Hundred ends ‘First Down March’


The Marching Hundred performs a pre-game show on Jan. 20 at the John Mellencamp Pavillion. The band performed for fans in the stands at Super Bowl XLVI on Feb. 5 at Lucas Oil Stadium in Indianapolis. Sara Singh Buy Photos

On Sept. 27, a part of that tradition was changed.

The Marching Hundred was informed by a press release issued by Band Director David Woodley on Sept. 28 that “the IU football coaching staff would prefer the band not to perform the ‘The First Down March,’ during the team’s offensive series.”

The coaching staff said playing “The March” makes it “extremely difficult for the players to hear calls and changes at the line of scrimmage.”

“We had noticed during both of those first two games that the pace of the offense was much faster than it was last year,” Woodley said. “Last year we had to really work to get it in before the next play started and we couldn’t even do that sometimes. This year they’re even faster and it’s virtually impossible to get that song in.”

A tradition that dates back more than 20 years, “The March” will now only be played after the team has scored a touchdown. “Indiana, Our Indiana,” will continue to be played after the extra-point attempt.

“I think it’s the best we can make of the situation,” Woodley said. “We’re disappointed we don’t get to play it on the first down, however, what we found at Northwestern was we did play it after the touchdowns and it worked out. With the new offense that’s what we intend to do to maintain that tradition a little bit.”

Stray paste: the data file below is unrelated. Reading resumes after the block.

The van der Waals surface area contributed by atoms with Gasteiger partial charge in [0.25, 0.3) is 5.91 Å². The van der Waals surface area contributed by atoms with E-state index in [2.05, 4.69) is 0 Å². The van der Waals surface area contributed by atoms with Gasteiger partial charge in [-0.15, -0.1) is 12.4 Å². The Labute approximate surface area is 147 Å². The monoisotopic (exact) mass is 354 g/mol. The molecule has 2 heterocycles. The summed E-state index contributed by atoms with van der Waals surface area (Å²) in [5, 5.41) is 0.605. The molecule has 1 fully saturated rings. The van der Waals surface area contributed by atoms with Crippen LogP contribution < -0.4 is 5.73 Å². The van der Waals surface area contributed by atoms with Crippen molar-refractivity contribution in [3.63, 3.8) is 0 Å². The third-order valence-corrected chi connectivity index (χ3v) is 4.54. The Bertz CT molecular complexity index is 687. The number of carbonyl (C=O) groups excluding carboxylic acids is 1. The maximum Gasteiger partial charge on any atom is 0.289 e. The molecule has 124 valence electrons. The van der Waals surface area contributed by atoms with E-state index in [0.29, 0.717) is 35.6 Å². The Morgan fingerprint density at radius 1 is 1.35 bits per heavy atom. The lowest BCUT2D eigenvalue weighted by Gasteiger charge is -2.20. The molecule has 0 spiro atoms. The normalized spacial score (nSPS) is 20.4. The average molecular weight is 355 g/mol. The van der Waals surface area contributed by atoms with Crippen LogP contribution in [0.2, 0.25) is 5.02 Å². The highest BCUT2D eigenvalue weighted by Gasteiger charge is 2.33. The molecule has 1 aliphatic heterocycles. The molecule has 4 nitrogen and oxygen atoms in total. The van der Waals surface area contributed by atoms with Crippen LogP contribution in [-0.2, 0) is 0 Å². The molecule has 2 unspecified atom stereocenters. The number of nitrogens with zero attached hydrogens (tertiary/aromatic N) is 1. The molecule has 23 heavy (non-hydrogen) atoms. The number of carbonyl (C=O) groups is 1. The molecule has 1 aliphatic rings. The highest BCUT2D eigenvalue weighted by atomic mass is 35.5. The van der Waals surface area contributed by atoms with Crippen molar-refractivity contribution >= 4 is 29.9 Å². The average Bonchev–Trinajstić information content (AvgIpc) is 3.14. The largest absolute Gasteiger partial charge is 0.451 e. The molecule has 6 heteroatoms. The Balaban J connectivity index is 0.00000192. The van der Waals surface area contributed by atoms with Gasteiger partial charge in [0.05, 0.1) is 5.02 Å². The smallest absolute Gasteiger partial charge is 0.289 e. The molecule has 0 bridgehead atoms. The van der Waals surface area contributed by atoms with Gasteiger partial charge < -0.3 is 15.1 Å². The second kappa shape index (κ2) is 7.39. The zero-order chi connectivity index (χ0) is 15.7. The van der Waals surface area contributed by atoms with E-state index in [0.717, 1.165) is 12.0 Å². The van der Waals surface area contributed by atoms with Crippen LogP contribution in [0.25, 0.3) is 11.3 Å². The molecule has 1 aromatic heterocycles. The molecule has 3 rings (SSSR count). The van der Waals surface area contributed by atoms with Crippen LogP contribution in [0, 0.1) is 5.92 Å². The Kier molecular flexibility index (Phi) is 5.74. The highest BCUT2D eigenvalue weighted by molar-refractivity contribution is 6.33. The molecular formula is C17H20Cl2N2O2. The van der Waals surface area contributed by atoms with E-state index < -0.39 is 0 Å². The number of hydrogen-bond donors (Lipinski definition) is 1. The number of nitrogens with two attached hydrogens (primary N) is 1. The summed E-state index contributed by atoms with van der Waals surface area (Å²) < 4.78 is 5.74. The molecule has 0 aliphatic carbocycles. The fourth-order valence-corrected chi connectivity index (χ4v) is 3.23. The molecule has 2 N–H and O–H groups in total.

Woodley said he wants what’s best for the team, even if that means cutting “The March.”

“We’re doing this to help our team,” Woodley said. “Whatever our team needs, we want to do it. There’s going to be some angry and confused people, it’s just one of those things. We’re trying a new approach and hopefully it will stick. We’re prepared to continue on with this if it’s successful.”

Stephen Pratt, former director of the Marching Hundred, said in an email he remembers when “The March” was added to the band.

“We added what is now called ‘The First Down March’ in either 1987 or 1988 when I was the director of the Marching Hundred,” Pratt said. “I remember it specifically since Anthony Thompson was our star running back and was responsible for so many first downs.”

Pratt said the crowd began to pick up on it, and it became popular.

“The arm motions evolved over the years, and eventually the student body picked up on it, making it a stadium event,” Pratt said.

Even though Pratt was there at its conception, he does not argue with changing the tradition.

“The play of the football team has changed with the hurry-up offense now popular with many successful programs across the country, the huddle is no longer employed consistently,” Pratt said. “Since that is the case, ‘The First Down March’ either needed to be played very quickly or not at all in order to not interfere with the game action.”

Athletics Director Fred Glass said schools around the conference are facing this issue, not just IU.

“To paraphrase Mark Twain, the demise of ‘The First Down March’ is greatly exaggerated,” Glass said. “A couple of things transpired to cause us to tweak the tradition.”

Glass explained that with the new offense, the march came into direct violation of a Big Ten rule.

Section one under Big Ten Football Management reads: “Bands shall not play music at football games once the offensive team is set, or while signals are being called by the quarterback.”